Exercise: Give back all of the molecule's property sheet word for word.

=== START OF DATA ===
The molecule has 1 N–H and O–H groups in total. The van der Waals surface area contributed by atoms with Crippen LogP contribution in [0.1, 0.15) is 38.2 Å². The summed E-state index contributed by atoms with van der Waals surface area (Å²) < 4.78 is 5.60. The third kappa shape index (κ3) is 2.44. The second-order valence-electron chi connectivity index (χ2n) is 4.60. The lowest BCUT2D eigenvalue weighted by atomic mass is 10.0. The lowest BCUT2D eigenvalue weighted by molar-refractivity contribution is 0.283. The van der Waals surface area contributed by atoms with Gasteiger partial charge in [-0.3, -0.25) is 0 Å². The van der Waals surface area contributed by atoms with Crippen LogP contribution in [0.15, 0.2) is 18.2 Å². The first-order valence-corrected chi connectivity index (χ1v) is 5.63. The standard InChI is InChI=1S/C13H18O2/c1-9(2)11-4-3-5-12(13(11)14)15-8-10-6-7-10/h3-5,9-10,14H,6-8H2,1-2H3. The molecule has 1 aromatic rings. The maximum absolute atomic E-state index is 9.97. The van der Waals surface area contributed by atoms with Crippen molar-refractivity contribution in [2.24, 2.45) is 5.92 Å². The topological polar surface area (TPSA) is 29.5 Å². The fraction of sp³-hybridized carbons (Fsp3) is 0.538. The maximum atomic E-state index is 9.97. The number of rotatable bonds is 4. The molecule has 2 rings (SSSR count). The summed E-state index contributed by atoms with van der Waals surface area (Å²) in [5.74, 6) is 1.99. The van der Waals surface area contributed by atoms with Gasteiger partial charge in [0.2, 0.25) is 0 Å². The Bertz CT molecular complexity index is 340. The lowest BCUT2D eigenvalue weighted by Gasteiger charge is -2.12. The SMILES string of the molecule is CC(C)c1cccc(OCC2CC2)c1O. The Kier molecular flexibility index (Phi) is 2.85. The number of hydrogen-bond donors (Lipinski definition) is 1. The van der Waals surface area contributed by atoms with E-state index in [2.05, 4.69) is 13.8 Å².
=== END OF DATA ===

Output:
The molecule has 1 N–H and O–H groups in total. The van der Waals surface area contributed by atoms with Crippen LogP contribution in [0.1, 0.15) is 38.2 Å². The summed E-state index contributed by atoms with van der Waals surface area (Å²) < 4.78 is 5.60. The third kappa shape index (κ3) is 2.44. The second-order valence-electron chi connectivity index (χ2n) is 4.60. The lowest BCUT2D eigenvalue weighted by atomic mass is 10.0. The lowest BCUT2D eigenvalue weighted by molar-refractivity contribution is 0.283. The van der Waals surface area contributed by atoms with Gasteiger partial charge in [-0.3, -0.25) is 0 Å². The van der Waals surface area contributed by atoms with Crippen LogP contribution in [0.15, 0.2) is 18.2 Å². The first-order valence-corrected chi connectivity index (χ1v) is 5.63. The standard InChI is InChI=1S/C13H18O2/c1-9(2)11-4-3-5-12(13(11)14)15-8-10-6-7-10/h3-5,9-10,14H,6-8H2,1-2H3. The molecule has 1 aromatic rings. The maximum absolute atomic E-state index is 9.97. The van der Waals surface area contributed by atoms with Crippen molar-refractivity contribution in [2.24, 2.45) is 5.92 Å². The topological polar surface area (TPSA) is 29.5 Å². The fraction of sp³-hybridized carbons (Fsp3) is 0.538. The maximum atomic E-state index is 9.97. The number of rotatable bonds is 4. The molecule has 2 rings (SSSR count). The summed E-state index contributed by atoms with van der Waals surface area (Å²) in [5.74, 6) is 1.99. The van der Waals surface area contributed by atoms with Gasteiger partial charge in [0.2, 0.25) is 0 Å². The Bertz CT molecular complexity index is 340. The lowest BCUT2D eigenvalue weighted by Gasteiger charge is -2.12. The SMILES string of the molecule is CC(C)c1cccc(OCC2CC2)c1O. The Kier molecular flexibility index (Phi) is 2.85. The number of hydrogen-bond donors (Lipinski definition) is 1. The van der Waals surface area contributed by atoms with E-state index in [2.05, 4.69) is 13.8 Å².